A Provisional Theory of Nonsites
By drawing a diagram, a ground plan of a house, a street plan to the location of a site, or a topographic map, one draws a “logical two dimensional picture.” A “logical picture” differs from a natural or realistic picture in that it rarely looks like the thing it stands for. It is a two dimensional analogy or metaphor—A is Z.
The Nonsite (an indoor earthwork) is a three dimensional logical picture that is abstract, yet it represents an actual site in N.J. (The Pine Barrens Plains). It is by this three dimensional metaphor that one site can represent another site which does not resemble it—thus The Nonsite. To understand this language of sites is to appreciate the metaphor between the syntactical construct and the complex of ideas, letting the former function as a three dimensional picture which doesn't look like a picture. “Expressive art” avoids the problem of logic; therefore it is not truly abstract. A logical intuition can develop in an entirely “new sense of metaphor” free of natural or realistic expressive content. Between the actual site in the Pine Barrens and The Nonsite itself exists a space of metaphoric significance. It could be that “travel” in this space is a vast metaphor. Everything between the two sites could become physical metaphorical material devoid of natural meanings and realistic assumptions. Let us say that one goes on a fictitious trip if one decides to go to the site of the Nonsite. The “trip” becomes invented, devised, artificial; therefore, one might call it a non- trip to a site from a Nonsite. Once one arrives at the “airfield,” one discovers that it is man-made in the shape of a hexagon, and that I mapped this site in terms of esthetic boundaries rather than political or economic boundaries (31 sub-divisions—see map).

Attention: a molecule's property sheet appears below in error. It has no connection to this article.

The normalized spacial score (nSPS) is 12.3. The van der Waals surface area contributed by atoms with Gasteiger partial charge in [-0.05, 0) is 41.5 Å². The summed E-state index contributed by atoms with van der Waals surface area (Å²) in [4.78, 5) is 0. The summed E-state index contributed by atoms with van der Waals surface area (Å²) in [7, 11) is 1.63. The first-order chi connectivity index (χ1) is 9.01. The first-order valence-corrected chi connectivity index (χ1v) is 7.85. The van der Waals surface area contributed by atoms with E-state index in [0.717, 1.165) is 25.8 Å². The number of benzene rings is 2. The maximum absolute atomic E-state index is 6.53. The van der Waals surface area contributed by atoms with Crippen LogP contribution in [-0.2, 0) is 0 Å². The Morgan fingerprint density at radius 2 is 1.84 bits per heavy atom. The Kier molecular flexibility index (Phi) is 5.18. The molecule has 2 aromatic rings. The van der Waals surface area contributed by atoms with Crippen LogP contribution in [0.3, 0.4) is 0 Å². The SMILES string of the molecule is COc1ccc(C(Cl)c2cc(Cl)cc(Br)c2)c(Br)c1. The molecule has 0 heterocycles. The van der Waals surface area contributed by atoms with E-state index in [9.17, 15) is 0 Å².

This little theory is tentative and could be abandoned at any time. Theories like things are also abandoned. That theories are eternal is doubtful. Vanished theories compose the strata of many forgotten books.
Image: Robert Smithson, Nonsite “Line of Wreckage,” Bayonne, New Jersey (1968) Painted aluminum container with broken concrete, framed map, and photo panels Cage: 59 x 70 x 12 1/2 in. (149.9 x 177.8 x 31.8 cm); three panels: 3 3/4 x 49 in. (9.5 x 124.5 cm) each Collection Milwaukee Art Museum © Holt/Smithson Foundation, Licensed by VAGA at ARS, New York
Smithson, Robert. "A Provisional Theory of Nonsites." In Robert Smithson: The Collected Writings, Jack Flam. University of California Press, 1996.